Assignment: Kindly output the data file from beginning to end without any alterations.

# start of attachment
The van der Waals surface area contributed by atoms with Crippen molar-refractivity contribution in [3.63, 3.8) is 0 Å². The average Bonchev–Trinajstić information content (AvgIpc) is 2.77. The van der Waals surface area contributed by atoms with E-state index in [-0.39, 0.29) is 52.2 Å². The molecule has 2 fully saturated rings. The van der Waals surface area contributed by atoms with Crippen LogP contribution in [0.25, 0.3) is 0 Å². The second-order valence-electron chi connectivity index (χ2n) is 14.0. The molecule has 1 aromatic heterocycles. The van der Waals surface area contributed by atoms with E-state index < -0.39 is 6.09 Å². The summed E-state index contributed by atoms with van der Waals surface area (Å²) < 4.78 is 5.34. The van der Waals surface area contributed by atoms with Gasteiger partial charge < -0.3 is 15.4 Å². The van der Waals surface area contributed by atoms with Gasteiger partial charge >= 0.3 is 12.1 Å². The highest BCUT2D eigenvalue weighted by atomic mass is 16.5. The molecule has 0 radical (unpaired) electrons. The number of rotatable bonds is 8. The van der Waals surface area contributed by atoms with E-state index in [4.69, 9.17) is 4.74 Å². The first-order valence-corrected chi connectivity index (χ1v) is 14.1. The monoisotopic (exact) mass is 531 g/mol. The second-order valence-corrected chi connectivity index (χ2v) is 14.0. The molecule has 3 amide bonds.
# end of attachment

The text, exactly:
The van der Waals surface area contributed by atoms with Crippen molar-refractivity contribution in [3.63, 3.8) is 0 Å². The average Bonchev–Trinajstić information content (AvgIpc) is 2.77. The van der Waals surface area contributed by atoms with E-state index in [-0.39, 0.29) is 52.2 Å². The molecule has 2 fully saturated rings. The van der Waals surface area contributed by atoms with Crippen LogP contribution in [0.25, 0.3) is 0 Å². The second-order valence-electron chi connectivity index (χ2n) is 14.0. The molecule has 1 aromatic heterocycles. The van der Waals surface area contributed by atoms with E-state index < -0.39 is 6.09 Å². The summed E-state index contributed by atoms with van der Waals surface area (Å²) < 4.78 is 5.34. The van der Waals surface area contributed by atoms with Gasteiger partial charge < -0.3 is 15.4 Å². The van der Waals surface area contributed by atoms with Gasteiger partial charge >= 0.3 is 12.1 Å². The highest BCUT2D eigenvalue weighted by atomic mass is 16.5. The molecule has 0 radical (unpaired) electrons. The number of rotatable bonds is 8. The van der Waals surface area contributed by atoms with E-state index in [4.69, 9.17) is 4.74 Å². The first-order valence-corrected chi connectivity index (χ1v) is 14.1. The monoisotopic (exact) mass is 531 g/mol. The second-order valence-corrected chi connectivity index (χ2v) is 14.0. The molecule has 3 amide bonds.